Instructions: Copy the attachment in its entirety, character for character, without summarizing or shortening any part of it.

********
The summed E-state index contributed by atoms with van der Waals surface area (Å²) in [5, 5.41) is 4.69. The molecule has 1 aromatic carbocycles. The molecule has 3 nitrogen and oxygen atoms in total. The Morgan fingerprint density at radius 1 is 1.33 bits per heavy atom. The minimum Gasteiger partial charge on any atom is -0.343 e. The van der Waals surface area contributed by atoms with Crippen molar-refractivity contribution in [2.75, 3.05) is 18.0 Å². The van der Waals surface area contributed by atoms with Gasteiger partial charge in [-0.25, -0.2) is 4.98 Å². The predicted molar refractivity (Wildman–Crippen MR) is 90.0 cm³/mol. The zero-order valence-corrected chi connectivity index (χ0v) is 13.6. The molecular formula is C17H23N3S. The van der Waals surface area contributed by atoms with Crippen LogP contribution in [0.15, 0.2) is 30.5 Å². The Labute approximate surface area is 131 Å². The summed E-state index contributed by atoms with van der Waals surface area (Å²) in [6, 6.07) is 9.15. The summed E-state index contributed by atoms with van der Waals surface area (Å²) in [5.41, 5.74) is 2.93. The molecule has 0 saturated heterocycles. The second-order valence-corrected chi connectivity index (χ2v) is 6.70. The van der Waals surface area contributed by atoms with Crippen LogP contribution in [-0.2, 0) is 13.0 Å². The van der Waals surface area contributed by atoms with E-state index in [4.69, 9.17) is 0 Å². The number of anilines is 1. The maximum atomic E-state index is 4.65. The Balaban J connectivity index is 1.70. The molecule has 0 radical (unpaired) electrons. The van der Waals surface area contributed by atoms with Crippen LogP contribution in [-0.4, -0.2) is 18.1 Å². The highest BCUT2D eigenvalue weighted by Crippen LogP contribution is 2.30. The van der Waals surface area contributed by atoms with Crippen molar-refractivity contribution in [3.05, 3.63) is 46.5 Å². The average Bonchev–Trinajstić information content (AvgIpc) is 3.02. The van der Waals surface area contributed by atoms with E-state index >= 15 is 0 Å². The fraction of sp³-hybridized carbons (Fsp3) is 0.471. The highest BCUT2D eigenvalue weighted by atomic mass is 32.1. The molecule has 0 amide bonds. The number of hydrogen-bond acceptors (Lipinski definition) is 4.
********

The summed E-state index contributed by atoms with van der Waals surface area (Å²) in [5, 5.41) is 4.69. The molecule has 1 aromatic carbocycles. The molecule has 3 nitrogen and oxygen atoms in total. The Morgan fingerprint density at radius 1 is 1.33 bits per heavy atom. The minimum Gasteiger partial charge on any atom is -0.343 e. The van der Waals surface area contributed by atoms with Crippen molar-refractivity contribution in [2.75, 3.05) is 18.0 Å². The van der Waals surface area contributed by atoms with Gasteiger partial charge in [-0.25, -0.2) is 4.98 Å². The predicted molar refractivity (Wildman–Crippen MR) is 90.0 cm³/mol. The zero-order valence-corrected chi connectivity index (χ0v) is 13.6. The molecular formula is C17H23N3S. The van der Waals surface area contributed by atoms with Crippen LogP contribution in [0.15, 0.2) is 30.5 Å². The Labute approximate surface area is 131 Å². The summed E-state index contributed by atoms with van der Waals surface area (Å²) in [6, 6.07) is 9.15. The summed E-state index contributed by atoms with van der Waals surface area (Å²) in [5.41, 5.74) is 2.93. The molecule has 0 saturated heterocycles. The second-order valence-corrected chi connectivity index (χ2v) is 6.70. The van der Waals surface area contributed by atoms with Crippen LogP contribution in [-0.2, 0) is 13.0 Å². The van der Waals surface area contributed by atoms with E-state index in [4.69, 9.17) is 0 Å². The number of anilines is 1. The maximum atomic E-state index is 4.65. The Balaban J connectivity index is 1.70. The molecule has 0 radical (unpaired) electrons. The van der Waals surface area contributed by atoms with Crippen LogP contribution in [-0.4, -0.2) is 18.1 Å². The highest BCUT2D eigenvalue weighted by Crippen LogP contribution is 2.30. The van der Waals surface area contributed by atoms with Crippen molar-refractivity contribution in [3.05, 3.63) is 46.5 Å². The average Bonchev–Trinajstić information content (AvgIpc) is 3.02. The van der Waals surface area contributed by atoms with E-state index >= 15 is 0 Å². The fraction of sp³-hybridized carbons (Fsp3) is 0.471. The highest BCUT2D eigenvalue weighted by atomic mass is 32.1. The molecule has 0 amide bonds. The number of hydrogen-bond acceptors (Lipinski definition) is 4.